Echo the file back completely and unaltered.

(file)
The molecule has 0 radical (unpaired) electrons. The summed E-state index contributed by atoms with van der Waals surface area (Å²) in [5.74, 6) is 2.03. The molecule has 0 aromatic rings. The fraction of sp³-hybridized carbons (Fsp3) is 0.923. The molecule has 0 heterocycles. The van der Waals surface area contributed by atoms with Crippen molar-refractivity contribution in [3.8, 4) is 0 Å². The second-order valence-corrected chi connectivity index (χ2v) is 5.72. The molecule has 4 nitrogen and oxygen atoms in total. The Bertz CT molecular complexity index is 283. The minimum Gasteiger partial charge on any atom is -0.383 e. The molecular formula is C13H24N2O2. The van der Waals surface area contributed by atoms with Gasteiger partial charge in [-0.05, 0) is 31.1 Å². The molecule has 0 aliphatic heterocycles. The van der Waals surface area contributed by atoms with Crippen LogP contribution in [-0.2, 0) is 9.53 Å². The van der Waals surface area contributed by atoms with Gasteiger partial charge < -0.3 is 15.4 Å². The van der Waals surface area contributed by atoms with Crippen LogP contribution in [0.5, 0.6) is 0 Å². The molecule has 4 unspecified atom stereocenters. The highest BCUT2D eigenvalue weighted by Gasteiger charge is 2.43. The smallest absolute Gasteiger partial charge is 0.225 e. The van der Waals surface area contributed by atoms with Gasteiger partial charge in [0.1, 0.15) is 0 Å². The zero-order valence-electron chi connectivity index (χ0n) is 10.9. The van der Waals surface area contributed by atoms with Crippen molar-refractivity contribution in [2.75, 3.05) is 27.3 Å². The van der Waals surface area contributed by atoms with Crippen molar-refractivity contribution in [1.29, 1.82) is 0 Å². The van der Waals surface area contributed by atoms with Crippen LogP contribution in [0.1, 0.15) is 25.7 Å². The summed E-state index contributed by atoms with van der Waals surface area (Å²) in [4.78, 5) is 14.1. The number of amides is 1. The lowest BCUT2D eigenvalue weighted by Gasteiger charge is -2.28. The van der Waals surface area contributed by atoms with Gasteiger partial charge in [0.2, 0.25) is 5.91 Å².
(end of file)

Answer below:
The molecule has 0 radical (unpaired) electrons. The summed E-state index contributed by atoms with van der Waals surface area (Å²) in [5.74, 6) is 2.03. The molecule has 0 aromatic rings. The fraction of sp³-hybridized carbons (Fsp3) is 0.923. The molecule has 0 heterocycles. The van der Waals surface area contributed by atoms with Crippen molar-refractivity contribution in [3.8, 4) is 0 Å². The second-order valence-corrected chi connectivity index (χ2v) is 5.72. The molecule has 4 nitrogen and oxygen atoms in total. The Bertz CT molecular complexity index is 283. The minimum Gasteiger partial charge on any atom is -0.383 e. The molecular formula is C13H24N2O2. The van der Waals surface area contributed by atoms with Gasteiger partial charge in [-0.05, 0) is 31.1 Å². The molecule has 0 aliphatic heterocycles. The van der Waals surface area contributed by atoms with Crippen LogP contribution in [-0.2, 0) is 9.53 Å². The van der Waals surface area contributed by atoms with Gasteiger partial charge < -0.3 is 15.4 Å². The van der Waals surface area contributed by atoms with Crippen LogP contribution in [0.5, 0.6) is 0 Å². The molecule has 4 unspecified atom stereocenters. The highest BCUT2D eigenvalue weighted by Gasteiger charge is 2.43. The smallest absolute Gasteiger partial charge is 0.225 e. The van der Waals surface area contributed by atoms with Gasteiger partial charge in [0.1, 0.15) is 0 Å². The zero-order valence-electron chi connectivity index (χ0n) is 10.9. The van der Waals surface area contributed by atoms with Crippen molar-refractivity contribution in [2.75, 3.05) is 27.3 Å². The van der Waals surface area contributed by atoms with Crippen molar-refractivity contribution in [1.29, 1.82) is 0 Å². The van der Waals surface area contributed by atoms with Crippen LogP contribution in [0.1, 0.15) is 25.7 Å². The summed E-state index contributed by atoms with van der Waals surface area (Å²) in [4.78, 5) is 14.1. The number of amides is 1. The lowest BCUT2D eigenvalue weighted by Gasteiger charge is -2.28. The van der Waals surface area contributed by atoms with Gasteiger partial charge in [0.2, 0.25) is 5.91 Å².